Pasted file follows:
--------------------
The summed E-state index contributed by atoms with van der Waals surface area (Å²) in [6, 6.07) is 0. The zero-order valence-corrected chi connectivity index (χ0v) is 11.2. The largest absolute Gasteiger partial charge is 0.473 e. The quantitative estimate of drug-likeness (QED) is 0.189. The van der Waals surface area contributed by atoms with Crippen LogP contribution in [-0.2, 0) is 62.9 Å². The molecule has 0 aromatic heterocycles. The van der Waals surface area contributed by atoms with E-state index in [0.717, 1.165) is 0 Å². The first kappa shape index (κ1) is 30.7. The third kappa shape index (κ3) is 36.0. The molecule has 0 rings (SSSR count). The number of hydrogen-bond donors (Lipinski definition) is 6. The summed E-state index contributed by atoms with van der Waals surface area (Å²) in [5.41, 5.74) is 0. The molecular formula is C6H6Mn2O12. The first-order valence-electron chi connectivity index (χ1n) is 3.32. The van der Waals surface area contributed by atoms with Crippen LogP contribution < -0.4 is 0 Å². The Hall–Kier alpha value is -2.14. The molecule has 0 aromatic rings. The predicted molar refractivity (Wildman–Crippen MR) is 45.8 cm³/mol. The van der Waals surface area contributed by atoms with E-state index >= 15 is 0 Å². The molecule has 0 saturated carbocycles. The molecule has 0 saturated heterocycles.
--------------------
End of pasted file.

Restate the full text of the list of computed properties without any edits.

The summed E-state index contributed by atoms with van der Waals surface area (Å²) in [6, 6.07) is 0. The zero-order valence-corrected chi connectivity index (χ0v) is 11.2. The largest absolute Gasteiger partial charge is 0.473 e. The quantitative estimate of drug-likeness (QED) is 0.189. The van der Waals surface area contributed by atoms with Crippen LogP contribution in [-0.2, 0) is 62.9 Å². The molecule has 0 aromatic heterocycles. The van der Waals surface area contributed by atoms with E-state index in [0.717, 1.165) is 0 Å². The first kappa shape index (κ1) is 30.7. The third kappa shape index (κ3) is 36.0. The molecule has 0 rings (SSSR count). The number of hydrogen-bond donors (Lipinski definition) is 6. The summed E-state index contributed by atoms with van der Waals surface area (Å²) in [5.41, 5.74) is 0. The molecular formula is C6H6Mn2O12. The first-order valence-electron chi connectivity index (χ1n) is 3.32. The van der Waals surface area contributed by atoms with Crippen LogP contribution < -0.4 is 0 Å². The Hall–Kier alpha value is -2.14. The molecule has 0 aromatic rings. The predicted molar refractivity (Wildman–Crippen MR) is 45.8 cm³/mol. The van der Waals surface area contributed by atoms with E-state index >= 15 is 0 Å². The molecule has 0 saturated carbocycles. The molecule has 0 saturated heterocycles.